The Transportation Safety Administration (TSA) is a friggin’ joke. Not only are the engaging in security theater in our airports, but they managed to actually make people less secure by running a website that had basic security flaws:
The web site was hosted on a commercial domain by a contractor and did not use SSL encryption for submission forms that transmit sensitive identification information. The few pages of the site that did use SSL used an expired certificate that had been self-signed by the contractor. The lack of proper encryption was brought to the attention of TSA last year by security researcher Chris Soghoian, who noted that such “major incompetence” could have been avoided by basic oversight.
“At the request of Chairman Henry Waxman, Committee staff have been investigating how TSA could have launched a web site that violated basic operating standards of web security and failed to protect travelers’ sensitive personal information,” says the report summary. “These deficiencies exposed thousands of American travelers to potential identity theft.”
Te site in question was the traveler redress web site where you get sent if you have a complaint with the TSA. I suppose risk of ID theft is what you get for having the audacity to complain about such a fine and upstanding department of the government. They have an out, though, the TSA itself didn’t directly make the website:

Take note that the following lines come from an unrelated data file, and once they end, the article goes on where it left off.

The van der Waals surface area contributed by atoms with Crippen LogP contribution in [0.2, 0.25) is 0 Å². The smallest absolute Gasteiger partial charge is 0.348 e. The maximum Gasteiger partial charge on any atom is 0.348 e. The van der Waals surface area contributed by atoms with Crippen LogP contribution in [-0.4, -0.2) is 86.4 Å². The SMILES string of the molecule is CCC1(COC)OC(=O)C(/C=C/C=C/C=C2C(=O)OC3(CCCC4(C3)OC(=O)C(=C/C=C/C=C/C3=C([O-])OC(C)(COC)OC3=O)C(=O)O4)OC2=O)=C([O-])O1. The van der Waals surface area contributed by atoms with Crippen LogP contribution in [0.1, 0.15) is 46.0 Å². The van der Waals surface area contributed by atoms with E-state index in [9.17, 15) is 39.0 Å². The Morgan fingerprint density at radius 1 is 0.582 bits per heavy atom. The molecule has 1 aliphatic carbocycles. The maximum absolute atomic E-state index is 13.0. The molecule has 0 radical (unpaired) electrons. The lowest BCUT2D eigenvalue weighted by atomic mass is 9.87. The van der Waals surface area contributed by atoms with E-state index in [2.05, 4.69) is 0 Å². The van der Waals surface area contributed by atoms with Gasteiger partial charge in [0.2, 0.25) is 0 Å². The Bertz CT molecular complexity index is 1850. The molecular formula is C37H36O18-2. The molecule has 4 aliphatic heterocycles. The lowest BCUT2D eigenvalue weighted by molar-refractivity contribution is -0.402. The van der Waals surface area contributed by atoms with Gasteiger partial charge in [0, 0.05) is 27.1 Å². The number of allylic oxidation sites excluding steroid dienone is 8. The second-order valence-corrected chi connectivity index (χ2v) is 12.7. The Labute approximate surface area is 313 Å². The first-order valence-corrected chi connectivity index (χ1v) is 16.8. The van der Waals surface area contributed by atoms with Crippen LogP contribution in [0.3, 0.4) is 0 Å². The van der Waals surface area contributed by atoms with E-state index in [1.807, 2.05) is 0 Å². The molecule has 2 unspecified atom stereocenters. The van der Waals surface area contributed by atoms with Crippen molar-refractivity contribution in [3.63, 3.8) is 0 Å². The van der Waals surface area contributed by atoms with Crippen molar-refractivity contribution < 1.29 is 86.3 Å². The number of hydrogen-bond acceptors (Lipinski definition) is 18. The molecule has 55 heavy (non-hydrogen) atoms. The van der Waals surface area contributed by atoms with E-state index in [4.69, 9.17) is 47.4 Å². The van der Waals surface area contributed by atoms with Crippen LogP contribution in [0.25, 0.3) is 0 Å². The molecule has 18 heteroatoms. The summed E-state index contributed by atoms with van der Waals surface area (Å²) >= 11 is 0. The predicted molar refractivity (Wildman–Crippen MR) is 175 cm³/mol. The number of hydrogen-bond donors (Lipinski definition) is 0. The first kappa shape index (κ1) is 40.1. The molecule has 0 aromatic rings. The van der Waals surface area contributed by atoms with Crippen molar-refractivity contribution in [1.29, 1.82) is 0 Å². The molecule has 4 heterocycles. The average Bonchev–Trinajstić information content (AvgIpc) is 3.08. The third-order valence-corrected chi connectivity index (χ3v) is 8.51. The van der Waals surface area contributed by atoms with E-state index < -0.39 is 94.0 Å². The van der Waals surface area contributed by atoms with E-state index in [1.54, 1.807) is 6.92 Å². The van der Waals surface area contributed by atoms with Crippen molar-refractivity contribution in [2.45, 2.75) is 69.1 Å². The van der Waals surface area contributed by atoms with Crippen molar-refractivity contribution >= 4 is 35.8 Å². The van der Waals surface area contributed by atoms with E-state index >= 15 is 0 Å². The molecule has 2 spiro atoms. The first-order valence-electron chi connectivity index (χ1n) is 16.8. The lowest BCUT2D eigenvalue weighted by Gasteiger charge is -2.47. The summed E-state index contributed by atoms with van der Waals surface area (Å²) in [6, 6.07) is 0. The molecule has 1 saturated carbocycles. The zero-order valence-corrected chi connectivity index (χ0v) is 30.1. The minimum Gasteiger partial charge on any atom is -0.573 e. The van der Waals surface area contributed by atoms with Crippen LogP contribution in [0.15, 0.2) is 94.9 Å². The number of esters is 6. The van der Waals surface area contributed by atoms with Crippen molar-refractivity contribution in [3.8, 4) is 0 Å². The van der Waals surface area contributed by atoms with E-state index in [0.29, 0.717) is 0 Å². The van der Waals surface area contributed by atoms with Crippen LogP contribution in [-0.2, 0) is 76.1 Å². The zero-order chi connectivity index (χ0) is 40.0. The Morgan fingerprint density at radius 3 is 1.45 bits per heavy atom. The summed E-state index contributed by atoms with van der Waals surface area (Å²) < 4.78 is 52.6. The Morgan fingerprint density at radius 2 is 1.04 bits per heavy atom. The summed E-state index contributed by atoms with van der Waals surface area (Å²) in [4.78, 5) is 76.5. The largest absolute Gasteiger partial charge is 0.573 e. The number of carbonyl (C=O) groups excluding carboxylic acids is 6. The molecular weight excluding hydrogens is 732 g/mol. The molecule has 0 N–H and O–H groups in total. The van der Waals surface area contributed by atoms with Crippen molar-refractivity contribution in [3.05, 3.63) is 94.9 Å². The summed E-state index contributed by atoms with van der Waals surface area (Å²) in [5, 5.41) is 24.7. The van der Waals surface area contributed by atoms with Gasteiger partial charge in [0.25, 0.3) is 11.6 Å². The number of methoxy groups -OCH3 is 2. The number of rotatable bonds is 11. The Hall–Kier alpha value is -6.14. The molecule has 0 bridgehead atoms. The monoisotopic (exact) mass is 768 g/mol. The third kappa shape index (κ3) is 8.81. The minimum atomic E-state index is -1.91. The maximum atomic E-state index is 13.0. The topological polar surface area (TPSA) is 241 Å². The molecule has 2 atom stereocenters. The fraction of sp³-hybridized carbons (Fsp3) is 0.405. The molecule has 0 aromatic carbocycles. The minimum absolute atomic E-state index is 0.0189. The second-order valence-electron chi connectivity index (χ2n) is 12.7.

The web site was created by Desyne Web Services, a web marketing firm from northern Virginia whose clientèle includes the FBI, USA Today, and George Foreman. TSA awarded Desyne a no-bid contract valued at $48,816 for development of the redress system. According to the report, the Request for Quote (RFQ) issued by TSA prior to making the deal stated that Desyne was “the only vendor that could meet the program requirements.” The report notes that Nicholas Panuzio, the TSA employee and technical lead who authored the RFQ, had previously worked for Desyne and had known the owner of the web design company since high school—a serious conflict of interest.
Following the revelation of security vulnerabilities in the system, TSA transferred the site to a Department of Homeland (DHS) Security domain and notified users who submitted information through the unencrypted form that they had been exposed to risk of identity theft. The committee’s report notes, however, that TSA never reprimanded Panuzio or imposed sanctions on Desyne. In fact, the report says that Desyne continues to operate several major TSA web sites and has received over $500,000 of no-bid contracts web services from TSA and DHS.
What’s this? Conflict of interest and corruption within a creation of the Bush Administration? Say it ain’t so! The TSA needs to be disbanded and the functions it performs turned over to some other more competent group. Like, say, The Three Stooges.